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Implications of New Leadership in the White House

The White House

Regardless of the outcome of this election, we can be certain that the future of estate taxes is uncertain.

Both major party candidates for president have set out proposals for changes in US fiscal policy.  Fiscal policy is not set solely by the president, but if the president has cooperation from Congress, he or she can have a major impact.

Current federal estate tax law exempts estates worth $5.45 million or less ($10.9 million for a married couple). Estates worth less than $5.45 million will not pay any estate tax at all.  According to a 2015 report from Congress’s Joint Committee on Taxation, 4,700 estate tax returns reporting tax liability were filed in 2013, out of 2.6 million total deaths in the United States. That means the estate tax hits roughly 0.2% of Americans, or 1 out of every 500 people who die.  For these estates, after the $5.45 million exemption is applied, estates pay a 40% tax upon the death of a taxpayer.  Because of the large exemption before the tax is applied, the average effective tax rate on the estates that do pay a tax is approximately 16.6%.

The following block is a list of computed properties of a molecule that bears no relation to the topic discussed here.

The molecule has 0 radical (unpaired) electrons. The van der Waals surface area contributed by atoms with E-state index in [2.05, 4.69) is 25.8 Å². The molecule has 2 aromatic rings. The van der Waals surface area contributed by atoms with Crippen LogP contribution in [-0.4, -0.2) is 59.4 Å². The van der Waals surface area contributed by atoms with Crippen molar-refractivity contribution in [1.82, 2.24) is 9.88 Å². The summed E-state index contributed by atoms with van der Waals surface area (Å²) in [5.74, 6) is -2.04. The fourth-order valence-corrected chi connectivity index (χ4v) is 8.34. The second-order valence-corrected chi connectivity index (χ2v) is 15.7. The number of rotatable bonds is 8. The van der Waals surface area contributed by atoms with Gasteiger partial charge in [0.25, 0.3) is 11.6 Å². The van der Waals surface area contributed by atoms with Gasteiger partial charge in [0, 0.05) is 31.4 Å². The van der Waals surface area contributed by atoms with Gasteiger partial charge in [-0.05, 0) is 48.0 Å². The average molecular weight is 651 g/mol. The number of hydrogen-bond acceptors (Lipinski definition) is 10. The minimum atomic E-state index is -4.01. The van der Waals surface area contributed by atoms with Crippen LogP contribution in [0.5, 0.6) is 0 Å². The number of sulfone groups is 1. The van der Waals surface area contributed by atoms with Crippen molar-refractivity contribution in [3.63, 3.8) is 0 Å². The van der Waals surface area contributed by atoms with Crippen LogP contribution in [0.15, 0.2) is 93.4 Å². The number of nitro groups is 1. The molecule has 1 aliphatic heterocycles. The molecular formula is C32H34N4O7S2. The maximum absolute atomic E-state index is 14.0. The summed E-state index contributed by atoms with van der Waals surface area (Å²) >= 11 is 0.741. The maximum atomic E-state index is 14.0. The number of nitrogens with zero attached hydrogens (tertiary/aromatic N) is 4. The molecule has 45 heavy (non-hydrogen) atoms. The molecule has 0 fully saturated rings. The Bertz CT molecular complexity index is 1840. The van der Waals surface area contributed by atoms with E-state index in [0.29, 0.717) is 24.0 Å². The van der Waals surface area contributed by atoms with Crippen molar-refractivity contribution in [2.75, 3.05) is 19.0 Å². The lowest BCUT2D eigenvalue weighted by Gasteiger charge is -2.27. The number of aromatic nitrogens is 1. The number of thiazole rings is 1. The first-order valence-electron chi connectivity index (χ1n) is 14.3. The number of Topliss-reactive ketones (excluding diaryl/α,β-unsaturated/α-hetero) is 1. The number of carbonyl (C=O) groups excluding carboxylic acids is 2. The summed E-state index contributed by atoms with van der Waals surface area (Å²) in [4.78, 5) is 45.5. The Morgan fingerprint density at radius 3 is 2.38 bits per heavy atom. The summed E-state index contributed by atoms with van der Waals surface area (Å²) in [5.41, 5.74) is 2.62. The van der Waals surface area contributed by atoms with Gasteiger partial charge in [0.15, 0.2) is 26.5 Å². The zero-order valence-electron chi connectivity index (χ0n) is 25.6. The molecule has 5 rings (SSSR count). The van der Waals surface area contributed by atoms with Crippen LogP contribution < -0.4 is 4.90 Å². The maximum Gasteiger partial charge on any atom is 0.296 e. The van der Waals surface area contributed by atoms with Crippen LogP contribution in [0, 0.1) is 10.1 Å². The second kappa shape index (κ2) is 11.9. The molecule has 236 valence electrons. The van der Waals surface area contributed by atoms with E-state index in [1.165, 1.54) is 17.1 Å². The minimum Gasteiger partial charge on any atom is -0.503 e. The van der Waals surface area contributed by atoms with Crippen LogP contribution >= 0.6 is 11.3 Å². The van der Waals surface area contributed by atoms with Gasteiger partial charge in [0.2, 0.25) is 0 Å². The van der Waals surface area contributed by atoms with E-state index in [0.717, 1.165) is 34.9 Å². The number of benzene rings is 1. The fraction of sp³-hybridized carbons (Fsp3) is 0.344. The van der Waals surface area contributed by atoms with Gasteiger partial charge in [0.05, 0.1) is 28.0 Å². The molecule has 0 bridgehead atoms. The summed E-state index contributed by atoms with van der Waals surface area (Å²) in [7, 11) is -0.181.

Clinton has proposed to reduce that exemption to $3.5 million and to increase the estate tax rate.  Clinton claims that the lower exemption will affect only 4 out of 1000 estates, double the number of currently affected estates, but still less than 1%.

Clinton’s new proposed estate tax plan includes raising the estate tax as high as 65%, the highest in the history of estate tax, which was originally introduced in 1916.  She proposes a 50% rate for estates worth over $10 million per person, 55% for estates over $50 million, and 65% for estates exceeding $500 million.

Trump has a plan to repeal the federal estate tax entirely. In order to make up for the lost revenue, he proposes to impose a capital gains on any unrealized gains held at death, but the first $10 million would be exempt from this capital gains tax.  Trump has also proposed a plan to disallow capital gains tax exemption for contributions of appreciated assets into a private charity established by the decedent or the decedent’s relatives.

Trump has not yet set out the details for his plan, which is novel.  For example, it is unclear whether the $10 million exemption applies per person or per married couple.  Also, it is unclear whether the capital gains would be due upon the death of the person holding the assets or only when the assets are eventually sold by the estate beneficiary.

Experts are unsure whether the Trump plan would result in less tax for high-value estates than the current system; however, assuming the $10 million exemption is per married couple, the new capital gains death tax would affect roughly the same group of people as current estate tax.

If you believe your estate is at or near one of these tax thresh holds, you should consult with an expert in estate tax to determine how your estate might be affected by these vastly different tax proposals.

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